There’s a subtle part of Apple’s WWDC that many analysts overlooked, yet it will have an ongoing impact on how we use and reuse consumer electronics. Within a few seconds after showing the new MacBook Pro feature set, Philip Schiller, Senior Vice President of Worldwide Marketing at Apple, showed theEnvironmental Checklist. This was the first time in Apple’s product announcement history that environmentally friendly attributes were placed on an equal footing with newly released product features. We can expect this for the iPhone 5. More importantly, when Apple speaks, consumers should listen. Apple has been the king of consumer experience and they have set the stage for how we’ll behave differently in the future: they expect consumers to e-cycle. According to the EPA, less than 20 percent of all electronics are recycled and the vast majority are disposed of, mostly in landfills. It’s time that we e-cycle.
Apple is an integral part of a significant eco-shift in the consumer electronics (CE) industry, yet it’s part of a larger Green Wave. Here are 5 Tech Trends that will accelerate e-cycling:
1) Apple and Samsung lead the CE industry: Since I wrote about the Battle of the Green Giants last October, Apple and Samsung have accelerated their race to be the greenest CE company in the world. Each is convinced that green initiatives will help drive consumers’ choices and brand loyalty. Since Apple and Samsung drive 55% of global smartphone shipments, they will continue to drive eco-friendly attributes of other CE manufacturers’ products.
2) Retailers are Increasing Incentives:Best Buy is the first retailer who initiated e-cycling incentives for consumers and have been regularly promoting their Trade-In/Trade-Up Program through recent commercials. Apple, Office Depot and Staplesare other retailers that have in-store buyback and e-cycling programs. In addition, all of the major carriers offer their own e-cycling incentives for mobile phones. AT&T, Verizonand Sprint offer cash back via e-gift cards, yet Verizon and Sprint also offer donation options for community service programs. Although T-Mobile has an e-cycling initiative, it’s not clear whether there’s any cash incentive – only the comfort that you are helping sustain a greener planet. You can expect to see more retailers join the e-cycling bandwagon to stay competitive.
3) ReCommerce is Real: Recommerce is the process of reverse commerce or recovering products through a ReCommerce e-tailer that will purchase your old electronics in order to reuse or recycle them. There is one ReCommerce site – uSell.com – that is the Kayak.com of CE buyback websites because it compares cash offers and user reviews from multiple buyback sites so that users can get the best offer for each device. I quickly tested a buyback scenario for a 16GB iPhone 4 on uSell.com and three other sites that do not offer comparison offers yet do provide recommerce services: Gazelle, NextWorth and YouRenew. In all cases, uSell provided an offer that was 7% – 26% better than the standalone sites. Other device buyback scenarios I tested yielded consistent results ranging from 10 to 25% better offers on uSell than standalone sites. So you can save time and yield more by leveraging uSell, the ReCommerce aggregator.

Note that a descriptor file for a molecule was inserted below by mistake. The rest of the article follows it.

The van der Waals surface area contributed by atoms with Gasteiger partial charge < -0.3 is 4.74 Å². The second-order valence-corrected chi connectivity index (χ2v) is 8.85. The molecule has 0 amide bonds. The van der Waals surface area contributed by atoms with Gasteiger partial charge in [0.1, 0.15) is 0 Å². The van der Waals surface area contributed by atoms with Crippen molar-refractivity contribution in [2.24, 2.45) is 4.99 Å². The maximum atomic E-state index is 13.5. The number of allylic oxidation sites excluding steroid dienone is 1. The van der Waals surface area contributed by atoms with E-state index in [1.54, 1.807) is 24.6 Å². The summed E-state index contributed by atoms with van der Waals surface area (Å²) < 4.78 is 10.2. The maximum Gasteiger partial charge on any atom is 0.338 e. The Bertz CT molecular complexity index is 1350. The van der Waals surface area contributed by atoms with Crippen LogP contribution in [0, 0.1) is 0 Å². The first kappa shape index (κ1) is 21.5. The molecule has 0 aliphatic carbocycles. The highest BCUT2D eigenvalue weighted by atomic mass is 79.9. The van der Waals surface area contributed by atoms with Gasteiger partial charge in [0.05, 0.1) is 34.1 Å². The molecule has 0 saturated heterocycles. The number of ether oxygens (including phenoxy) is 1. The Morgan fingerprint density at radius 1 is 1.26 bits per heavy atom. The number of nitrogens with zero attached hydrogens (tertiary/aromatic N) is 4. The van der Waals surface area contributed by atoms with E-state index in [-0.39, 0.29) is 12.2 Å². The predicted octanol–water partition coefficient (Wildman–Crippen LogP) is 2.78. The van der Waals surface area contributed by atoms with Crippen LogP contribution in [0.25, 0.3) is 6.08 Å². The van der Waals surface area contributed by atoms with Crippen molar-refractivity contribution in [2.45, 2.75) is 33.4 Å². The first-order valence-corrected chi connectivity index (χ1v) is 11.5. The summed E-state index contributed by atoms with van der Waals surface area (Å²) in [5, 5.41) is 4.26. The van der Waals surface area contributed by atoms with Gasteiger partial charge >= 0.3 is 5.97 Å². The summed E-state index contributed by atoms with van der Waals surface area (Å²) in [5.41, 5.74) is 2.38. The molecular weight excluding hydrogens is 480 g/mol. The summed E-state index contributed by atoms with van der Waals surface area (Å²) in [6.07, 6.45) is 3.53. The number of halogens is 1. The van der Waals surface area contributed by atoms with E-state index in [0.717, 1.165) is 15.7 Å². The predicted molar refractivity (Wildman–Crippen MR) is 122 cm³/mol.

4) CTIA has set new goals: During the openingKeynote Session for CTIA 2012, Patrick Riordan, the new CTIA Chairman as well as CEO of Cellcom, announced “A Commitment to Sustainability by 2015:”
- Increase e-cycling collection rate by 20% and
- Utilize recycled plastic for the phone housings of 25% of each company’s device portfolio.
That which get measured will get managed, so all CTIA members will be striving toward those goals. These new goals supplement an earlier CTIA campaign called “Go Wireless, Go Green.”
5) The Growth Rate of Green Cellphones is Significantly Increasing: Last month Juniper Research released a new report that forecasts more than a 10X growth rate in green cellphone sales worldwide over the next 5 years: from 31 million in 2012 to 392 million in 2017. Over half of the nearly 400 million to be sold in 2017 will be green smartphones. Green handsets are defined as those that are free of hazardous chemicals and contain more than 50% of recyclable materials. In order for cellphone manufacturers to differentiate themselves from the competition, more will need to focus on the environmental impact of all phases of the product life cycle process – especially how to eliminate the grave (through e-cycling) in what CE manufacturers used to see as a “cradle to grave” life cycle.
Tell us: Are you 100% committed toward e-cycling in the future? If not, what would it take for you to do so? (Check out the EPA website for more options available for e-cycling.)
If you enjoyed reading this, you may also like to read:
- Trash Tech: Should Americans Be “Taxed” for Food Waste?
- Time for Green Consumer to DWYSYWD
- Eco Marathon: Can You Get 3000 MPG?
- Do Smartphones Have an Afterlife?
- Why Samsung Can Win Win with Green (Eco) Products
© 2012 by Ed Valdez. All rights reserved.
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* Article first published on Technorati as “The Green Wave: Five Tech Trends That Will Accelerate E-Cycling”